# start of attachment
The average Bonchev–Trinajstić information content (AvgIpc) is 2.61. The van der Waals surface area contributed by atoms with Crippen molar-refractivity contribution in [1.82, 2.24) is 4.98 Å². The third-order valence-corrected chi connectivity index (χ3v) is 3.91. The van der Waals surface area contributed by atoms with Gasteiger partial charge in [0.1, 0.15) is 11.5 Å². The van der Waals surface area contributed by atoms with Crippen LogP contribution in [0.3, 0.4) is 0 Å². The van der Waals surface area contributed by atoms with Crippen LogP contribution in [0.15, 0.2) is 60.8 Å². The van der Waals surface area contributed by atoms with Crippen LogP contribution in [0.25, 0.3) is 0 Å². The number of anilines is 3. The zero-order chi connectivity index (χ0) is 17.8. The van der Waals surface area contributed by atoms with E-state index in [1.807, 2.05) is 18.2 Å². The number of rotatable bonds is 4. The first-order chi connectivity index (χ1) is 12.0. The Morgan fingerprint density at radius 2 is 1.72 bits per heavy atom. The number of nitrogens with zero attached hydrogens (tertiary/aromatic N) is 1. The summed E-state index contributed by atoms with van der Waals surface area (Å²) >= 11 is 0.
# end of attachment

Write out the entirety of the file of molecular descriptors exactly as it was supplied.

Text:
The average Bonchev–Trinajstić information content (AvgIpc) is 2.61. The van der Waals surface area contributed by atoms with Crippen molar-refractivity contribution in [1.82, 2.24) is 4.98 Å². The third-order valence-corrected chi connectivity index (χ3v) is 3.91. The van der Waals surface area contributed by atoms with Gasteiger partial charge in [0.1, 0.15) is 11.5 Å². The van der Waals surface area contributed by atoms with Crippen LogP contribution in [0.3, 0.4) is 0 Å². The van der Waals surface area contributed by atoms with Crippen LogP contribution in [0.15, 0.2) is 60.8 Å². The van der Waals surface area contributed by atoms with Crippen LogP contribution in [0.25, 0.3) is 0 Å². The number of anilines is 3. The zero-order chi connectivity index (χ0) is 17.8. The van der Waals surface area contributed by atoms with E-state index in [1.807, 2.05) is 18.2 Å². The number of rotatable bonds is 4. The first-order chi connectivity index (χ1) is 12.0. The Morgan fingerprint density at radius 2 is 1.72 bits per heavy atom. The number of nitrogens with zero attached hydrogens (tertiary/aromatic N) is 1. The summed E-state index contributed by atoms with van der Waals surface area (Å²) >= 11 is 0.